Last week, a bipartisan quarter of senators — Rand Paul, Chris Murphy, Al Franken, and Mike Lee — introduced a joint resolution to block the $1.15 billion sale of Abrams tanks and other major defense articles to Saudi Arabia in light of concerns about the kingdom’s actions in Yemen. In the House, more than 60 representatives signed a letter by Rep. Ted Lieu to President Obama requesting a delay in U.S. arms sales to Riyadh. With opposition to arms sales to Saudi Arabia growing, the administration should use its leverage to encourage the Saudi government to cease its indiscriminate bombing campaign and delay future U.S. arms sales to Saudi Arabia until such change occurs. The 18-month Saudi-led campaign in Yemen is believed to have resulted in over 3,800 civilian deaths and more than 6,700 injuries. US-manufactured weapons are being used to carry out the Saudi-led bombing campaign in Yemen, and strikes have hit civilian targets, destroying schools, markets, hospitals, and factories. The United States is Saudi Arabia’s largest weapons supplier and it has provided logistical and intelligence support to the kingdom, along with billions of dollars in heavy conventional weapons. The Obama administration has prioritized Saudi Arabia’s special relationship with the United States and has requested a nominal $10,000 per year for International Military Education and Training (IMET) assistance so that Saudi Arabia can remain eligible for discounts on Foreign Military Sales. Since 2009 alone, the administration has authorized over $115 billion in sales of major conventional weapons to the Kingdom –including munitions, tanks, and fighter jets. While proponents of continued sales to Saudi Arabia provide numerous justifications, many of those do not hold up. Indeed, the oft-heard refrain, “if we don’t sell, someone else will” is used repeatedly – but just because we can doesn’t mean we should. Complicity in contributing to human rights abuses and a massive humanitarian crisis is not in the U.S. interest, even if the U.S. could lose sales (itself a specious argument). If the Chinese or Russians want to sell weapons that they know will be used to kill civilians, let them. The United States holds an estimable position and a certain moral authority when it comes to the global arms trade – in both its robust (and restrictive) arms transfer control system and its attentiveness to potential risks – and should not negate its core principles when confronted with potential competition. Congress rarely offers such a public critique of potential U.S. arms transfers, particularly to a close ally. The last time Congress successfully stopped an arms sale to Saudi Arabia was in the early 1990s, when fallout from the Gulf War led lawmakers to oppose a $20 billion arms package to the kingdom (the sale was eventually broken into smaller pieces; the transfer of some systems was postponed indefinitely). The administration already has the tools it needs to encourage the Saudis to act. The use of U.S. weapons in Yemen runs counter to the laws and regulations that underpin U.S. arms transfers – such as the Arms Export Control Act and Foreign Assistance Act, Presidential Policy Directive 27, and its obligations as a signatory to the Arms Trade Treaty. Congressional opposition shines a bright light on Riyadh’s conduct and increases pressure on the Obama administration not to accept “business-as-usual” for U.S. arms sales. The public display of disapproval takes important steps toward condemning and shaming the Saudi government’s behavior and encouraging a change to the air campaign. Moreover, if given the choice, governments want to purchase U.S. weapons and systems, as they are better and more effective systems. It’s also possible that munitions manufactured by other countries may not work in U.S. systems – as they were not designed for interoperability. Saudi forces have historically relied upon U.S. systems and are not trained on systems from other countries. Concerns that delayed U.S. weapons may impede Saudi Arabia’s ability to defend itself also fall short. The United States has sold billions of dollars in weapons to the Kingdom and has a long record of working with the Saudis to ensure security for the Kingdom and the region. That friendship and cooperation should not justify continued U.S. complicity in prosecuting a war that is harming civilians indiscriminately. As President Obama and his advisors consider their legacy, it is time to stand up to those that violate human rights with impunity. Without a concerted and public effort to delay future sales, the United States effectively legitimizes the Saudi government’s actions. Ultimately, the administration will need to make a political decision to utilize its leverage to influence Saudi behavior and better adhere to its own values and principles. Rachel Stohl is director and Shannon Dick is research associate of the Conventional Defense program at the Stimson Center.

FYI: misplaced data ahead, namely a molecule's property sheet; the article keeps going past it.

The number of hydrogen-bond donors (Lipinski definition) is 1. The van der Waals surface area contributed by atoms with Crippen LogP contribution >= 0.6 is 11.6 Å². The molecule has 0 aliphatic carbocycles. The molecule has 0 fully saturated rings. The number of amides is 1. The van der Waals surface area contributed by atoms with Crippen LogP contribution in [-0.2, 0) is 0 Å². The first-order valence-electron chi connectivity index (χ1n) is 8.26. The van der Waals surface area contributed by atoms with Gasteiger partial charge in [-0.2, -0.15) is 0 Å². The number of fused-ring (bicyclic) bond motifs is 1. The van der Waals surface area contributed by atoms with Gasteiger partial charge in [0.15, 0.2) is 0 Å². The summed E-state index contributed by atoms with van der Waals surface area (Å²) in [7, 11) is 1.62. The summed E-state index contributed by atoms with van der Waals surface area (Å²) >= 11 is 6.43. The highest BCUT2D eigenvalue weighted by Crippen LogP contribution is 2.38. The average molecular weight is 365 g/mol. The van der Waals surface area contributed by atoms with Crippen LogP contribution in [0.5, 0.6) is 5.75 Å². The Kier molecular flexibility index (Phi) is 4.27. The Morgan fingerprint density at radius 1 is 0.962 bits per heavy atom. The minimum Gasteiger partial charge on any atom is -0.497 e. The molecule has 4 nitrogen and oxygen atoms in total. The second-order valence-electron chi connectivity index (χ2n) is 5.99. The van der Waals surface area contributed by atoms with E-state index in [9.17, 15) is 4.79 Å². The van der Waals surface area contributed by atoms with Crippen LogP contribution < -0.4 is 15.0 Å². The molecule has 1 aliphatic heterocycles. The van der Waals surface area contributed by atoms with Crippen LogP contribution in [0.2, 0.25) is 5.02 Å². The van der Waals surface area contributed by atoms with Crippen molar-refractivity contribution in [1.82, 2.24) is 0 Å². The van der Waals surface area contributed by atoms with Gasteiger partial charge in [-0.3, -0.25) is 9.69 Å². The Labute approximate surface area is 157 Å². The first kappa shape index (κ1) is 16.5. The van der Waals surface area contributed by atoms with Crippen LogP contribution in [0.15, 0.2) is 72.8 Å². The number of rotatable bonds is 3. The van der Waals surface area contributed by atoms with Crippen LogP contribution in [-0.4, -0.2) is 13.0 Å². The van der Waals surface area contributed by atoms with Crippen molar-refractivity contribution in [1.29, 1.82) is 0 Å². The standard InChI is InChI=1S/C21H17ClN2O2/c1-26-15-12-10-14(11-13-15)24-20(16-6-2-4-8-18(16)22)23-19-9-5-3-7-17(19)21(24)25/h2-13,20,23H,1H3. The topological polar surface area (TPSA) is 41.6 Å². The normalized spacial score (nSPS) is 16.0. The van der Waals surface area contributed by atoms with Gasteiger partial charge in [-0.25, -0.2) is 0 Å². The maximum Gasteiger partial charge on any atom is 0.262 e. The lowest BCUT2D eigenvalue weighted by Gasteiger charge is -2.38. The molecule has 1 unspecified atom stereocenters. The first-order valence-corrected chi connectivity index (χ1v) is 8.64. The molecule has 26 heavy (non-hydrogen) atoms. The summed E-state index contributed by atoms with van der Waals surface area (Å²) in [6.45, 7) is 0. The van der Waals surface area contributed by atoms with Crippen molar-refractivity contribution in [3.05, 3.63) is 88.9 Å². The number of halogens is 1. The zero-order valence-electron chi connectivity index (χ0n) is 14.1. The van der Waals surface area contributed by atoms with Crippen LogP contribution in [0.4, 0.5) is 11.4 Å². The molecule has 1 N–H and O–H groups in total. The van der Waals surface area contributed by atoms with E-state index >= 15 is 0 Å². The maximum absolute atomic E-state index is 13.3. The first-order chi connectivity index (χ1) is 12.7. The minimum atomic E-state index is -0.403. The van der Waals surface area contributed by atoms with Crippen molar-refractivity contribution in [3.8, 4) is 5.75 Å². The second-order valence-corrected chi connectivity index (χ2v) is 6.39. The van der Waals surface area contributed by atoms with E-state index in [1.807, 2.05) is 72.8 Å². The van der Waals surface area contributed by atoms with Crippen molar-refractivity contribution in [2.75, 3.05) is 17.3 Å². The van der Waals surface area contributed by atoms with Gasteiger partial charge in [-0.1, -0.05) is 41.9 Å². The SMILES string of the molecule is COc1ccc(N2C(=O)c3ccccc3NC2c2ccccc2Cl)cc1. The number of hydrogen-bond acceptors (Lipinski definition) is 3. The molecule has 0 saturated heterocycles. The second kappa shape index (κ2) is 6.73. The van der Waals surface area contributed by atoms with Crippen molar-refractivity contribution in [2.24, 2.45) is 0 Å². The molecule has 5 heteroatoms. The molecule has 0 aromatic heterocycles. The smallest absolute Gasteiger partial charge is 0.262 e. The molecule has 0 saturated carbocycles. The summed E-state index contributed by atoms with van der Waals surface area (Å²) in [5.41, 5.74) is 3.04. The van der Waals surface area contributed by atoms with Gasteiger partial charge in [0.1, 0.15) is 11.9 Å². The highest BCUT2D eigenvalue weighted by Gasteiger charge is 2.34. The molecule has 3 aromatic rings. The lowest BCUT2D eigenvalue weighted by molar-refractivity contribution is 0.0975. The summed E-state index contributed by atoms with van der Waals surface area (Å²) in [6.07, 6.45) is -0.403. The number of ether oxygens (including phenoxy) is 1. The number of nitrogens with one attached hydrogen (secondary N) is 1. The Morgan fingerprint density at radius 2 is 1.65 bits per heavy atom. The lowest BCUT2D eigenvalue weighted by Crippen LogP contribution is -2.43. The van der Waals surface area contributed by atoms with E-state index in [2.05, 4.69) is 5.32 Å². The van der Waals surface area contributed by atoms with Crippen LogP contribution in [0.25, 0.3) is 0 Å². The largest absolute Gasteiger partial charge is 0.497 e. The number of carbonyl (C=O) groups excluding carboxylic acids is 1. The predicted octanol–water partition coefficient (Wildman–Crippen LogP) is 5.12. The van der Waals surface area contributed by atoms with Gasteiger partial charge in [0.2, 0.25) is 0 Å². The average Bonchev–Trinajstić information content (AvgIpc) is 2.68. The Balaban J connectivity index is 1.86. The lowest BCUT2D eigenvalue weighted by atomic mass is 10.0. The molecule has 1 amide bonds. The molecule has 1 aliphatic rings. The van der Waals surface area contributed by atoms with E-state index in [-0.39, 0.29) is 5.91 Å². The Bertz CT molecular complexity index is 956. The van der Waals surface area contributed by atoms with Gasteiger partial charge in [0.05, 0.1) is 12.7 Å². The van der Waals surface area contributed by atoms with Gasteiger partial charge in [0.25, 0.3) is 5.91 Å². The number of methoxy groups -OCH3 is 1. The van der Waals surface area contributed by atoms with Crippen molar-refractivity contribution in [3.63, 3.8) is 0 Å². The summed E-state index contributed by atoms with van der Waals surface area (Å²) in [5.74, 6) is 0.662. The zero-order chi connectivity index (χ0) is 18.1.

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Poland to seek US approval to acquire Raytheon's Patriot missile defence system